Massachusetts

Northampton Community FarmPhoto credit: Jerry and Marcy Monkman

The Trust for Public Land is protecting the places that make Massachusetts a great place to live, work, and play. Whether building a city playground or creating a new urban farm, we're working to ensure the promise of livable communities for generations to come.

Local offices

10 Milk Street, Suite 810 | Boston, Massachusetts  02108
Phone: (617) 367-6200 | Email Address: massachusetts@tpl.org

Explore Our Work

 

Massachusetts projects

Highlighted Projects:

The Trust for Public Land protects Massachusetts' most significant farmland to sustain locally grown food, reconnect communities and reduce transportation from farm to plate for more nutritious and tastier food.

There are 2,600 vacant lots scattered throughout Boston-and they've got potential. The Trust for Public Land is working to transform unused, city-owned land into neighborhood farms that will create new job opportunities and provide residents with locally grown, nutritious produce.

When the Northfield Mount Hermon school closed its campus, residents were concerned that the forest might be sold and developed. In March 2014, The Trust for Public Land reached an agreement that keeps the property off the market while we help raise public and private funds to permanently protect it.

Projects (sorted alphabetically):

The heart of Boston's Museum of African American History is the African Meeting House, the oldest remaining black church structure in the United States.

With forests and a ridgetop view of Cape Cod Bay, the Biddle property
is as lovely and environmentally sensitive as it is historic. A homemade sign hung for years
in the Biddle family's kitchen. It read: "The environment, conservation and historic preservation BEGIN
HERE."

Buffalo Hill Farm, located fifteen miles south of Worcester, has a rich history.

We helped protect this 325-acre property is the centerpiece of the Mashpee National Wildlife Refuge on Waquoit Bay.

This farm has been an open landscape and active farm through a succession of different owners since the early 1600s. In recent years, however, the site's location near West Bridgewater's busy commercial area has made it the focus of several plans for commercial development.

TPL has helped protect approximately 290 acres in the Common Pasture in Newbury in a long-term effort to preserve this well-loved and iconic open space.

The Trust for Public Land protects Massachusetts' most significant farmland to sustain locally grown food, reconnect communities and reduce transportation from farm to plate for more nutritious and tastier food.

The 410-mile Connecticut River is New England's largest river, draining a 7.2 million-acre watershed that supports fisheries, farmlands, forests, and fresh water in four states: New Hampshire, Vermont, Massachusetts and Connecticut.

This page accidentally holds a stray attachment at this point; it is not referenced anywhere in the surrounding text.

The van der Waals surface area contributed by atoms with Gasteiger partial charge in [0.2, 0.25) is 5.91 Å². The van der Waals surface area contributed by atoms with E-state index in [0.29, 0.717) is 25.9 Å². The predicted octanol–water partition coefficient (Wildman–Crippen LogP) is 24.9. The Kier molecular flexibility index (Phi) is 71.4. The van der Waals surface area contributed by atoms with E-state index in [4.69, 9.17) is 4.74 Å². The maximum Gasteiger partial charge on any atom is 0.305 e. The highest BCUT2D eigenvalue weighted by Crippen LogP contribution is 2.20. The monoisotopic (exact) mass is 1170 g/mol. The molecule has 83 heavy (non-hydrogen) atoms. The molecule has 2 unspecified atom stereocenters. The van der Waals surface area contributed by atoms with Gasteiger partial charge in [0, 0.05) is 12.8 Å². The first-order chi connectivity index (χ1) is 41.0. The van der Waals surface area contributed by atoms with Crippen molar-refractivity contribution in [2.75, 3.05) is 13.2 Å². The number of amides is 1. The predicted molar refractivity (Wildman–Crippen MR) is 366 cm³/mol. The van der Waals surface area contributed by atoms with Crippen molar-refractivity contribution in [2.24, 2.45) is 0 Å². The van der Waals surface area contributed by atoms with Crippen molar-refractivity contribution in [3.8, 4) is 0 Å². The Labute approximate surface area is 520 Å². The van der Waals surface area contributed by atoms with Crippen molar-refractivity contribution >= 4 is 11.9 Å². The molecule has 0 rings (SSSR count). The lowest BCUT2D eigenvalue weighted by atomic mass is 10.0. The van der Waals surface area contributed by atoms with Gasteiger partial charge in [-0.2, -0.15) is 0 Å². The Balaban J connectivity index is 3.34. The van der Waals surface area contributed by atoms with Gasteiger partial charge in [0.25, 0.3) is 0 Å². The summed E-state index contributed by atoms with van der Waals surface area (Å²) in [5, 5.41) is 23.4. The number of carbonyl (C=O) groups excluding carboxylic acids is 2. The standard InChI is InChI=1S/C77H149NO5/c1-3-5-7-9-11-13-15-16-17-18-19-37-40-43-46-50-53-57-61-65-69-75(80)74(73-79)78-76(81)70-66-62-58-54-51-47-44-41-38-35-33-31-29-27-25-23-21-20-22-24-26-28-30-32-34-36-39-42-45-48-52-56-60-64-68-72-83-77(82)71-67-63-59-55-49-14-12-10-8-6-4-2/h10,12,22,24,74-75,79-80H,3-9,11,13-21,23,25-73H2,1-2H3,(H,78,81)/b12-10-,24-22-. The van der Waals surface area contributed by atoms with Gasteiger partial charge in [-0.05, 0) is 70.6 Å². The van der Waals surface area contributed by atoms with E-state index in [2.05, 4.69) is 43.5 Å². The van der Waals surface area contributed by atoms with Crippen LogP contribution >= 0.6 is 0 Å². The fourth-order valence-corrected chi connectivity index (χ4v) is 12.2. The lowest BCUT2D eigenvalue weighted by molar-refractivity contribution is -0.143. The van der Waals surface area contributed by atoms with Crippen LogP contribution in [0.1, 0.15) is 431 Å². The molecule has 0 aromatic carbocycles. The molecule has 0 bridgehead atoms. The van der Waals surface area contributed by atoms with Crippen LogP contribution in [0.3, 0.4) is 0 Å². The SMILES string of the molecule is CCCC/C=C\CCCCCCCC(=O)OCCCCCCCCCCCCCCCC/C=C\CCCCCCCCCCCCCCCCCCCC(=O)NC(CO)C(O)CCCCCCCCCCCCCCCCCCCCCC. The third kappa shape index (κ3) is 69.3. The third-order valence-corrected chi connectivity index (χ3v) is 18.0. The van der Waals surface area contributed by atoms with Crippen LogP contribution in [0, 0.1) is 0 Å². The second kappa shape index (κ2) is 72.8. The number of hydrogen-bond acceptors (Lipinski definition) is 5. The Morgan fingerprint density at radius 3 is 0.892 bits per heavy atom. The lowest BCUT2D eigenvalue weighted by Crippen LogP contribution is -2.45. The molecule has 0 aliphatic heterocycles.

Less than an hour from the bustle of downtown Boston, this forest hideaway provides a peaceful refuge for foxes, otters, songbirds—and people.

In 1998, TPL transferred the first 1/2-mile of an abandoned corridor to the city, along with a small adjacent parcel, to become part of the East Boston Greenway.

Located at the heart of Park Hill, 165-acre Echodale Farm was once the
largest unprotected working farm in Easthampton and vulnerable to
residential development.

TPL led an eleven-year effort to fund-raise for, design, and construct the new Elmhurst Street playground on a trash-strewn vacant lot in the park-poor Codman Square neighborhood in Boston's Dorchester section.

We helped arrange the purchase of 81 acres on Elmwood Farm as public open space, preserving Hopkinton's rural character and ensuring that the extensive hiking trails will always be open to the community.

TPL has conserved acres of river-front properties located on Moody Bridge Road near Hadley—including more than 4,000 feet of frontage on the Fort River—for addition to the Silvio O. Conte National Fish and Wildlife Refuge.

The Trust for Public Land is working with local partners and the community to transform this neglected property into a verdant working farm and center for urban agriculture.

There are 2,600 vacant lots scattered throughout Boston-and they've got potential. The Trust for Public Land is working to transform unused, city-owned land into neighborhood farms that will create new job opportunities and provide residents with locally grown, nutritious produce.

Established in 1943, Griggs Farm was the place to go in Billerica for spring tomato plants or fall pumpkins. But by the 1990s the farm had been hemmed in by retail malls as the town's character grew more suburban.